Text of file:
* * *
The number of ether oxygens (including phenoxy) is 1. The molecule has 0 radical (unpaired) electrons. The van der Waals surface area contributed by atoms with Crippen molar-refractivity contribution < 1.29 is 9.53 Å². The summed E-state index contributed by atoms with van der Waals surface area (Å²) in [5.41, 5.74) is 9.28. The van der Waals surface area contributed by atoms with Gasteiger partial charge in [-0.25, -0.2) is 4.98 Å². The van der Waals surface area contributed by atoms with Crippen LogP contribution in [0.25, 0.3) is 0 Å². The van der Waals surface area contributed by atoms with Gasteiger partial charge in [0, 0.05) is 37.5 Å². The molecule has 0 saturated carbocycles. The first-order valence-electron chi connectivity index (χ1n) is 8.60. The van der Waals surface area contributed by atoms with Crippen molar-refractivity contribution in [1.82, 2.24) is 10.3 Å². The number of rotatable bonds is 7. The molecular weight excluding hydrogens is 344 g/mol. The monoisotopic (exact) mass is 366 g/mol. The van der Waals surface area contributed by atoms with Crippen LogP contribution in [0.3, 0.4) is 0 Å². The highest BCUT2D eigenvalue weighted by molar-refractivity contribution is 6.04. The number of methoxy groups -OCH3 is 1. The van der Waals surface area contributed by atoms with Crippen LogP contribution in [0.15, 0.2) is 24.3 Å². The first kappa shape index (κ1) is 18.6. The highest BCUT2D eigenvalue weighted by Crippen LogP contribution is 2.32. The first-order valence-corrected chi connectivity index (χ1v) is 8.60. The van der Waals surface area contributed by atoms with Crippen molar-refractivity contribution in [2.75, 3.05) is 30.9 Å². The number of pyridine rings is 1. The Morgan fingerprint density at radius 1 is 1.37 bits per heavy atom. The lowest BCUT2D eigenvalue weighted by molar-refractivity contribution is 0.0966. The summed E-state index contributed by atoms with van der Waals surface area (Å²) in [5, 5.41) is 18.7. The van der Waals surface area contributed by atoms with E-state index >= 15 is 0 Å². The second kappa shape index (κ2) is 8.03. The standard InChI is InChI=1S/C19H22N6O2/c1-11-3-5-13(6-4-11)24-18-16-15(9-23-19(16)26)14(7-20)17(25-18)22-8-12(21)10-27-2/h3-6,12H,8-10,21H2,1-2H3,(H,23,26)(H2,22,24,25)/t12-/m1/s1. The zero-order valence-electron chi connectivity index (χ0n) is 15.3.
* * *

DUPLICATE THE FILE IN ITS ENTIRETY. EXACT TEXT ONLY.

The number of ether oxygens (including phenoxy) is 1. The molecule has 0 radical (unpaired) electrons. The van der Waals surface area contributed by atoms with Crippen molar-refractivity contribution < 1.29 is 9.53 Å². The summed E-state index contributed by atoms with van der Waals surface area (Å²) in [5.41, 5.74) is 9.28. The van der Waals surface area contributed by atoms with Gasteiger partial charge in [-0.25, -0.2) is 4.98 Å². The van der Waals surface area contributed by atoms with Crippen LogP contribution in [0.25, 0.3) is 0 Å². The van der Waals surface area contributed by atoms with Gasteiger partial charge in [0, 0.05) is 37.5 Å². The molecule has 0 saturated carbocycles. The first-order valence-electron chi connectivity index (χ1n) is 8.60. The van der Waals surface area contributed by atoms with Crippen molar-refractivity contribution in [1.82, 2.24) is 10.3 Å². The number of rotatable bonds is 7. The molecular weight excluding hydrogens is 344 g/mol. The monoisotopic (exact) mass is 366 g/mol. The van der Waals surface area contributed by atoms with Crippen LogP contribution in [0.3, 0.4) is 0 Å². The highest BCUT2D eigenvalue weighted by molar-refractivity contribution is 6.04. The number of methoxy groups -OCH3 is 1. The van der Waals surface area contributed by atoms with Crippen LogP contribution in [0.15, 0.2) is 24.3 Å². The first kappa shape index (κ1) is 18.6. The highest BCUT2D eigenvalue weighted by Crippen LogP contribution is 2.32. The first-order valence-corrected chi connectivity index (χ1v) is 8.60. The van der Waals surface area contributed by atoms with Crippen molar-refractivity contribution in [2.75, 3.05) is 30.9 Å². The number of pyridine rings is 1. The Morgan fingerprint density at radius 1 is 1.37 bits per heavy atom. The lowest BCUT2D eigenvalue weighted by molar-refractivity contribution is 0.0966. The summed E-state index contributed by atoms with van der Waals surface area (Å²) in [5, 5.41) is 18.7. The van der Waals surface area contributed by atoms with E-state index >= 15 is 0 Å². The second kappa shape index (κ2) is 8.03. The standard InChI is InChI=1S/C19H22N6O2/c1-11-3-5-13(6-4-11)24-18-16-15(9-23-19(16)26)14(7-20)17(25-18)22-8-12(21)10-27-2/h3-6,12H,8-10,21H2,1-2H3,(H,23,26)(H2,22,24,25)/t12-/m1/s1. The zero-order valence-electron chi connectivity index (χ0n) is 15.3.